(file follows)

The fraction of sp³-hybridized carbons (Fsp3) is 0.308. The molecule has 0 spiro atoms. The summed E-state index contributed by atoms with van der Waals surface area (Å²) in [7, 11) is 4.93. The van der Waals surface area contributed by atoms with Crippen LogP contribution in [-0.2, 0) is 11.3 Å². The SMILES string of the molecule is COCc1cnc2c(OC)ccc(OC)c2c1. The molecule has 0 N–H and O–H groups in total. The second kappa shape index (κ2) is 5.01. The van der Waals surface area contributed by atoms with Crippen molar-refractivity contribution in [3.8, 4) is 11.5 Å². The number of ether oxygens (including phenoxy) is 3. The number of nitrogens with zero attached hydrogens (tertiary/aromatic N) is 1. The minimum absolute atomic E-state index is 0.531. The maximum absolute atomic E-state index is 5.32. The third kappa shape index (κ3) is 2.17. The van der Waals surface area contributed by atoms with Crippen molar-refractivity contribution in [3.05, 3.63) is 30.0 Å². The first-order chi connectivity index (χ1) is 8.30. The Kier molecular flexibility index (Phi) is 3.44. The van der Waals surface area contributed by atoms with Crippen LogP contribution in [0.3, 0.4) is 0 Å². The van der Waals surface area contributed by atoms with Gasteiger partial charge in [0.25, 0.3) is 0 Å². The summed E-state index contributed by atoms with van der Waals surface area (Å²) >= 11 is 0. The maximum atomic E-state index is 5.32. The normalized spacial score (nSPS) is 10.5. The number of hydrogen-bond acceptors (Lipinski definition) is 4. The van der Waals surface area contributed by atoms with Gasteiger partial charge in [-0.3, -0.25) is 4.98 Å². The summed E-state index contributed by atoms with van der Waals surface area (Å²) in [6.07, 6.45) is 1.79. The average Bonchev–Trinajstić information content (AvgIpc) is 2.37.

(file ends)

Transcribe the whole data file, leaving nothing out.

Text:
The fraction of sp³-hybridized carbons (Fsp3) is 0.308. The molecule has 0 spiro atoms. The summed E-state index contributed by atoms with van der Waals surface area (Å²) in [7, 11) is 4.93. The van der Waals surface area contributed by atoms with Crippen LogP contribution in [-0.2, 0) is 11.3 Å². The SMILES string of the molecule is COCc1cnc2c(OC)ccc(OC)c2c1. The molecule has 0 N–H and O–H groups in total. The second kappa shape index (κ2) is 5.01. The van der Waals surface area contributed by atoms with Crippen molar-refractivity contribution in [3.8, 4) is 11.5 Å². The number of ether oxygens (including phenoxy) is 3. The number of nitrogens with zero attached hydrogens (tertiary/aromatic N) is 1. The minimum absolute atomic E-state index is 0.531. The maximum absolute atomic E-state index is 5.32. The third kappa shape index (κ3) is 2.17. The van der Waals surface area contributed by atoms with Crippen molar-refractivity contribution in [3.05, 3.63) is 30.0 Å². The first-order chi connectivity index (χ1) is 8.30. The Kier molecular flexibility index (Phi) is 3.44. The van der Waals surface area contributed by atoms with Crippen LogP contribution in [0.3, 0.4) is 0 Å². The van der Waals surface area contributed by atoms with Gasteiger partial charge in [0.25, 0.3) is 0 Å². The summed E-state index contributed by atoms with van der Waals surface area (Å²) >= 11 is 0. The maximum atomic E-state index is 5.32. The normalized spacial score (nSPS) is 10.5. The number of hydrogen-bond acceptors (Lipinski definition) is 4. The van der Waals surface area contributed by atoms with Gasteiger partial charge in [-0.3, -0.25) is 4.98 Å². The summed E-state index contributed by atoms with van der Waals surface area (Å²) in [6.07, 6.45) is 1.79. The average Bonchev–Trinajstić information content (AvgIpc) is 2.37.